No surprises 

Communication is an absolute must, as is managing expectations. Generally, I don’t like surprises – in love or business. There will always be missteps along the way, but when mistakes are made or problems arise it’s key that management can clearly explain what the issue is, how it happened and the plan to remedy it. 

If you can’t have those open and frank discussions then maybe it’s time to move on. One business we no longer own had a profit warning after encountering some disruption when moving to a new distribution centre. Not so much a problem in itself – these things happen – but the big concern was that the company hadn’t actually told investors about the new distribution centre at all... 

The joint account

Financial priorities are probably more important for management than partners, but only just – money is a top-five reason for both marriage and divorce. Even companies can be guilty of wanting to keep up with the Joneses, overextending the credit card to do so and straining the relationship with shareholders. 

The investment and spending decisions of management are hugely important, defining whether cash generated in the business is used to pay down debt, returned to shareholders through dividends or buybacks, or reinvested into the business to generate future growth. Debt isn’t a bad thing (for couples or businesses), as long as it’s used sensibly. Leveraging to buy a strategic asset can be a great move long term, but your other half will baulk if their first notice is coming home to a mobile kitchen in the drive. Investors are just the same. Before any big new outlay they need to know the rationale, how it will be paid for and to have the pros and cons laid out.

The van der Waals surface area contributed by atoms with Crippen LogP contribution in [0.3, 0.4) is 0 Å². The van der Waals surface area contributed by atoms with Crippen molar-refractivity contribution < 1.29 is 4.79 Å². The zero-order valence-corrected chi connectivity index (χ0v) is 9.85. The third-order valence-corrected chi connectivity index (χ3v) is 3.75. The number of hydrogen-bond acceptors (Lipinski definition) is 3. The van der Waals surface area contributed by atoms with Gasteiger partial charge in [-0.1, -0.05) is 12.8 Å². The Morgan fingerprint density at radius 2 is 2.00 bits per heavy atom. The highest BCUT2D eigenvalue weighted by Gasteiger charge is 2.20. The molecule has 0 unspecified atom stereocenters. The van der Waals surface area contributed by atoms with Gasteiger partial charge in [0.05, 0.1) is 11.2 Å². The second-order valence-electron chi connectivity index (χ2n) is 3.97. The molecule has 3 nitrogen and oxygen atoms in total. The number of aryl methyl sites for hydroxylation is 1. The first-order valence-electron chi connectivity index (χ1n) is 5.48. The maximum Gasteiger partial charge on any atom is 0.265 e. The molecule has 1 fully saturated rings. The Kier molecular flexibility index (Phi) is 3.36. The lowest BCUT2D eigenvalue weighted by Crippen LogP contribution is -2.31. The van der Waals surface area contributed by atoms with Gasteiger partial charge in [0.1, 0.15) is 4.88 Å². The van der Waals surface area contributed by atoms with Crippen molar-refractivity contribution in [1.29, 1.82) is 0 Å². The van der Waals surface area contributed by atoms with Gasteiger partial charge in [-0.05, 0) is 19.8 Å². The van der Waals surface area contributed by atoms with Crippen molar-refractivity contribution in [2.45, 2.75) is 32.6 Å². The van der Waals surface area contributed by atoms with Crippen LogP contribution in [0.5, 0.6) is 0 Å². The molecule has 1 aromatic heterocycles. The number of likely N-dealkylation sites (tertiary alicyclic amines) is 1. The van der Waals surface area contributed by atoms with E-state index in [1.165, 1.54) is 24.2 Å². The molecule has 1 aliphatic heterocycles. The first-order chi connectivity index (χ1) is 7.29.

Chances are, if a big purchase comes as a surprise it’s because the asset doesn’t make sense and the buyer knows it. Rather than anything productive, it’s something to paper over cracks or distract from problems elsewhere. Of course, poor financial decisions aren’t unique to mergers and acquisitions – pouring good money after bad into management pet projects, or new ventures with poor or improbable returns on invested capital can be equally damaging to a business. “It’s the thought that counts” doesn’t cut it in the corporate world. We discussed Meta’s metaverse money-sink in our latest The Sharpe End podcast.

As for me, while I may not be in for all the fanfare, I will still mark Valentine’s Day with a little something for my wife. While my communication skills might need improvement, I’m sure nothing says ‘I love you’ better than a few shares in connections business Amphenol. 

Tune in to The Sharpe End — a multi-asset investing podcast from Rathbones. You can listen here or wherever you get your podcasts. New episodes monthly.